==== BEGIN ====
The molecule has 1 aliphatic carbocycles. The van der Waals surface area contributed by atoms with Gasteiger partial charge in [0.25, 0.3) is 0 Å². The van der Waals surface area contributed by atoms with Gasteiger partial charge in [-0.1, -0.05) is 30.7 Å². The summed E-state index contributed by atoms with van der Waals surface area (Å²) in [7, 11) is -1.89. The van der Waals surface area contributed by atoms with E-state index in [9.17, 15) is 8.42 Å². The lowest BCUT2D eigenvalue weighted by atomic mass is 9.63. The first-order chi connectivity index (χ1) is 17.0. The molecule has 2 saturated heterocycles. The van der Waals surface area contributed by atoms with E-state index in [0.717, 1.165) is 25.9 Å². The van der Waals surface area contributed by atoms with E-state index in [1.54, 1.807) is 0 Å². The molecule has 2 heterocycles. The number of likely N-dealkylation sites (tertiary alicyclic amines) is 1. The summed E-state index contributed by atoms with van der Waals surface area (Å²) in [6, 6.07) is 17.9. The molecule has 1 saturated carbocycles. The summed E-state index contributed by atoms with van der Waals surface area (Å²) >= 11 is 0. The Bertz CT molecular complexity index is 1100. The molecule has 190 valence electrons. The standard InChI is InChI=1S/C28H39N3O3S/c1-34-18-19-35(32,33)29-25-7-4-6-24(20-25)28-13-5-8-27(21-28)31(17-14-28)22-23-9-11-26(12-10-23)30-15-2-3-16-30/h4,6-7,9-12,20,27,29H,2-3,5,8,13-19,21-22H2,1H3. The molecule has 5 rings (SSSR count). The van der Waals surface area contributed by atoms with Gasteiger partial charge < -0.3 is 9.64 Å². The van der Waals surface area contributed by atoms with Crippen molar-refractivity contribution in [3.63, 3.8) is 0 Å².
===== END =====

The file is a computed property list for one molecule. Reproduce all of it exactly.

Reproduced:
The molecule has 1 aliphatic carbocycles. The van der Waals surface area contributed by atoms with Gasteiger partial charge in [0.25, 0.3) is 0 Å². The van der Waals surface area contributed by atoms with Gasteiger partial charge in [-0.1, -0.05) is 30.7 Å². The summed E-state index contributed by atoms with van der Waals surface area (Å²) in [7, 11) is -1.89. The van der Waals surface area contributed by atoms with E-state index in [9.17, 15) is 8.42 Å². The lowest BCUT2D eigenvalue weighted by atomic mass is 9.63. The first-order chi connectivity index (χ1) is 17.0. The molecule has 2 saturated heterocycles. The van der Waals surface area contributed by atoms with E-state index in [0.717, 1.165) is 25.9 Å². The van der Waals surface area contributed by atoms with E-state index in [1.54, 1.807) is 0 Å². The molecule has 2 heterocycles. The number of likely N-dealkylation sites (tertiary alicyclic amines) is 1. The summed E-state index contributed by atoms with van der Waals surface area (Å²) in [6, 6.07) is 17.9. The molecule has 1 saturated carbocycles. The summed E-state index contributed by atoms with van der Waals surface area (Å²) >= 11 is 0. The Bertz CT molecular complexity index is 1100. The molecule has 190 valence electrons. The standard InChI is InChI=1S/C28H39N3O3S/c1-34-18-19-35(32,33)29-25-7-4-6-24(20-25)28-13-5-8-27(21-28)31(17-14-28)22-23-9-11-26(12-10-23)30-15-2-3-16-30/h4,6-7,9-12,20,27,29H,2-3,5,8,13-19,21-22H2,1H3. The molecule has 5 rings (SSSR count). The van der Waals surface area contributed by atoms with Gasteiger partial charge < -0.3 is 9.64 Å². The van der Waals surface area contributed by atoms with Crippen molar-refractivity contribution in [3.63, 3.8) is 0 Å².